I have been using IDrive since the fall of 2009 as a means for securely backing up all of my data, and while I’ve posted about it before, I’ve never really done so in detail. But it is worth blogging about because it is, in my mind, the perfect solution for data backups*.
When people talk about backups, they are usually only talking about half of a solution. It is one thing to make sure the data on your computer is backed up. It is quite another to be able to quickly and easily restore that data. IDrive is a complete solution, one that makes restoring data as easy as backing it up.
IDrive is a cloud-backup solution. That is, it backs up your data, whether you are on a Macintosh or Windows computer, to the Internet. It does so in a secure fashion, and your files are accessible to you from anywhere you have Internet access. Like most backup systems, IDrive typically will do a full backup of your computer (or the files that you select) and then subsequent backups are incremental, backing up only those files that have changed.
We have all heard stories–if not experienced for ourselves–the frustration, if not pain, of losing data. My biggest loss came a month or two before I started using IDrive. The hard disk on my MacBook died. I was backing up to an external disk, but it wasn’t a completely automated backup and I did lose some data that I wasn’t able to recreate, most importantly some photos from a trip to Europe. After the loss, I went about looking for the best possible solution for backing up data. Being an application developer by day, and working in a large company, I had some notion of what worked and what didn’t, what people tended to complain about and what they liked. My set of requirements looked something like this:
- Backup system needs to be simple. I shouldn’t have to spend much time messing with settings. Kelly, not a technical as I am when it comes to computers, should be able to easily restore her data if she needed to.
- Backup system needs to handle multiple machines. At the time we had 3 computers at home.
- Backup system needs to store data offsite. Already, much of our data at home is stored on a large external disk. But if something were to happen at the house, or the disk were damaged or destroyed, that wouldn’t help much.
- Backup system needs to be secure. If I’m sending data into the cloud, it should be adequately protected.
- Backup system needs to make restoring data very easy. This is key: the most important thing I have learned about backups over the years is that backing up the data is not the goal: the ultimate goal is to be able to recover from a data loss; that is, to safely restore the lost data. As a science fiction writer, protecting my stories, manuscripts, electronic versions of contracts, correspondence, etc. is a must.
- Backup system needs to be able to handle a large volume of data. We have lots of pictures, movies, music, etc. and while these don’t change much, the initial backup would be pretty large.
- Backup system should be self-maintaining. Once set up, I shouldn’ t have to think about it.
- Backup system should be relatively inexpensive.
With these requirements in mind, I set out searching and in the end, IDrive met all of these requirements and then some.
- IDrive’s backup system is simple. It has a template of the most commonly backup files and folder and you can get started in seconds. (You can also tweak and customize what gets backed up, but you don’t have to do this.)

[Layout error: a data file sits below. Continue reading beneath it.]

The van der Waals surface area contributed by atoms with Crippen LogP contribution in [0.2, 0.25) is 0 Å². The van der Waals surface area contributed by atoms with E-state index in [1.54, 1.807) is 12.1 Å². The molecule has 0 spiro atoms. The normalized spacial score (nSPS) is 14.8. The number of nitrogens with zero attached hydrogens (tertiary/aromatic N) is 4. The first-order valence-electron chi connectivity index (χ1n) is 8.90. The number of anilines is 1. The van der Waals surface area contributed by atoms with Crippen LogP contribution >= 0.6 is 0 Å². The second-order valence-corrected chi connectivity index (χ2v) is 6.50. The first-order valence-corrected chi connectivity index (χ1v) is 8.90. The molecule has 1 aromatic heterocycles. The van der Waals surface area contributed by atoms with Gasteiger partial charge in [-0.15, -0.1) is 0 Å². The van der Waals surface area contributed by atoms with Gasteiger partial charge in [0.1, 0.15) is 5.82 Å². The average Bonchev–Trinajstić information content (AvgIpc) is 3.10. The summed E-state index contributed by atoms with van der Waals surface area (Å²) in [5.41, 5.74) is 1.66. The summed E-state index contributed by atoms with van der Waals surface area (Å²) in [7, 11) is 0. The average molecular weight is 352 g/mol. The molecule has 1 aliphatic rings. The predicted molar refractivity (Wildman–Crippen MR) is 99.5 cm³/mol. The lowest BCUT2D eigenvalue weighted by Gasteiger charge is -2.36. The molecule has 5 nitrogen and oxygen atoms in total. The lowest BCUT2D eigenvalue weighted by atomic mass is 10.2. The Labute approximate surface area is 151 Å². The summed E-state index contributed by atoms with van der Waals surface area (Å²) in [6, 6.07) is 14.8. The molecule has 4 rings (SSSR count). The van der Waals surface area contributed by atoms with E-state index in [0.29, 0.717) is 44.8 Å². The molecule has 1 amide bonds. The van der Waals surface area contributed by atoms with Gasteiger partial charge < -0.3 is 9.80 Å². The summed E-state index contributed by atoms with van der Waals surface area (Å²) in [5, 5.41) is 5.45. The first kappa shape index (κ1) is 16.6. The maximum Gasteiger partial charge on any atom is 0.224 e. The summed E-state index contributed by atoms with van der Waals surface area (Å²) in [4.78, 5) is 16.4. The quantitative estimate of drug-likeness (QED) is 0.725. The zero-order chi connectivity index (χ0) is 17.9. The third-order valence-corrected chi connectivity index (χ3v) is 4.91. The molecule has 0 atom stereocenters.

- IDrive Pro’s Family Pack allows you to backup up to 5 computers under the same account.
- IDrive backs up the data “to the cloud”; that is, over the Internet and to their secure storage facility.
- IDrive uses three layers of security to protect your data: the data is encrypted over the Internet; the data is encrypted on their servers; and of course, there is the physical security of their storage facilities
- IDrive makes it easy to restore data. I’ve had to do one-out file restores here and there. I can do it from the thick-client installed on my machine, or I can restore any file I’ve backup to any computer using their web-based client. Furthermore, they include additional features, like versioning, that allows me to restore a specific version of a file.
- By default, a free IDrive account allows you to backup 5 GB of data. I needed more so I opted for their Pro Family Pack. This plan allows me to backup up to 500 GB of data from up to 5 machines. In nearly 2-years of use, I’ve only hit about 50% of my quota so there is plenty of room to grow.
- I never have to think about backups. This is one of the best things about IDrive. I’ve setup 3 machines to be backed up and each night, I get an email sent to me when the backup has finished, summarizing what has been done. If a machine happens to be turned off, it backs up the next time it is on. And it doesn’t matter where I am, so long as I am connected to the Internet.
- The Pro Family Pack costs $14.95/month, or $149.50 if you pay for a year in advance, which is what I do. For me $150 is well worth the peace of mind. You would spent that much on renters insurance. This is like insurance for your data.
I have recommended IDrive to friends and family who have asked me for backup solutions, and I feel good making the recommendation because it has worked so well for me. It is a true self-service backup and data protection solution, and quite frankly, it puts to shame many of the corporate backup systems I’ve encountered.
*In the interest of full disclosure, IDrive is having an IDrive Blog and Tweet contest, and if I’ve followed their instructions, this post would qualify for that contest. But I’ve written about IDrive before, when there was no contest and I would continue to recommend it, regardless.